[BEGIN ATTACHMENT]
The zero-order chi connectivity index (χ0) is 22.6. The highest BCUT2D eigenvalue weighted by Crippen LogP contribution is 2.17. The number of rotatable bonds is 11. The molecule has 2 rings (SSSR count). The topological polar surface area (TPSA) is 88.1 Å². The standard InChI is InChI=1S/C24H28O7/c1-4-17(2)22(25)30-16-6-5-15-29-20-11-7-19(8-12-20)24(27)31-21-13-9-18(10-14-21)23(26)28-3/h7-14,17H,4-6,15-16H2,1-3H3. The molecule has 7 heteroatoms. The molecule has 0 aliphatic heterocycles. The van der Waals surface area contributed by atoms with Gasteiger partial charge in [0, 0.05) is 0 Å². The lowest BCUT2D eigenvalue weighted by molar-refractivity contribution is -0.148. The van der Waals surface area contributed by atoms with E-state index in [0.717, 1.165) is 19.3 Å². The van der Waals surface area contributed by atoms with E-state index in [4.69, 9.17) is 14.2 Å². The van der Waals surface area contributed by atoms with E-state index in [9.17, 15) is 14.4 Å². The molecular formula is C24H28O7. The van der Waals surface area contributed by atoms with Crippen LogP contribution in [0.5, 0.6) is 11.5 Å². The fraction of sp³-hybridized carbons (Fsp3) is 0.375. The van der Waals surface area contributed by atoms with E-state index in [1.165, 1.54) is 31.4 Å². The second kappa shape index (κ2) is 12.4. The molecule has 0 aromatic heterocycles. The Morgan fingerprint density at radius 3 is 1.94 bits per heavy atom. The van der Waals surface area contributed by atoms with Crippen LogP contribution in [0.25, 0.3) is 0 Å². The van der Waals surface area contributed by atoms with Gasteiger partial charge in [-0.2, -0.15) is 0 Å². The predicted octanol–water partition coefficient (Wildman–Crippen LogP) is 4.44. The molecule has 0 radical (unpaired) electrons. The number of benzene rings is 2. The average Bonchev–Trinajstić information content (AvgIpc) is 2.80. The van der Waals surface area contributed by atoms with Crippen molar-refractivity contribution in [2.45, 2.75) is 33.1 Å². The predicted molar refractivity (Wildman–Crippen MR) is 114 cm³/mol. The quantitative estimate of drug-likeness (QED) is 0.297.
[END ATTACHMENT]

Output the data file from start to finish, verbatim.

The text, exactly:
The zero-order chi connectivity index (χ0) is 22.6. The highest BCUT2D eigenvalue weighted by Crippen LogP contribution is 2.17. The number of rotatable bonds is 11. The molecule has 2 rings (SSSR count). The topological polar surface area (TPSA) is 88.1 Å². The standard InChI is InChI=1S/C24H28O7/c1-4-17(2)22(25)30-16-6-5-15-29-20-11-7-19(8-12-20)24(27)31-21-13-9-18(10-14-21)23(26)28-3/h7-14,17H,4-6,15-16H2,1-3H3. The molecule has 7 heteroatoms. The molecule has 0 aliphatic heterocycles. The van der Waals surface area contributed by atoms with Gasteiger partial charge in [0, 0.05) is 0 Å². The lowest BCUT2D eigenvalue weighted by molar-refractivity contribution is -0.148. The van der Waals surface area contributed by atoms with E-state index in [0.717, 1.165) is 19.3 Å². The van der Waals surface area contributed by atoms with E-state index in [4.69, 9.17) is 14.2 Å². The van der Waals surface area contributed by atoms with E-state index in [9.17, 15) is 14.4 Å². The molecular formula is C24H28O7. The van der Waals surface area contributed by atoms with Crippen LogP contribution in [0.5, 0.6) is 11.5 Å². The fraction of sp³-hybridized carbons (Fsp3) is 0.375. The van der Waals surface area contributed by atoms with E-state index in [1.165, 1.54) is 31.4 Å². The second kappa shape index (κ2) is 12.4. The molecule has 0 aromatic heterocycles. The Morgan fingerprint density at radius 3 is 1.94 bits per heavy atom. The van der Waals surface area contributed by atoms with Crippen LogP contribution in [0.25, 0.3) is 0 Å². The van der Waals surface area contributed by atoms with Gasteiger partial charge in [-0.2, -0.15) is 0 Å². The predicted octanol–water partition coefficient (Wildman–Crippen LogP) is 4.44. The molecule has 0 radical (unpaired) electrons. The number of benzene rings is 2. The average Bonchev–Trinajstić information content (AvgIpc) is 2.80. The van der Waals surface area contributed by atoms with Crippen molar-refractivity contribution in [2.45, 2.75) is 33.1 Å². The predicted molar refractivity (Wildman–Crippen MR) is 114 cm³/mol. The quantitative estimate of drug-likeness (QED) is 0.297.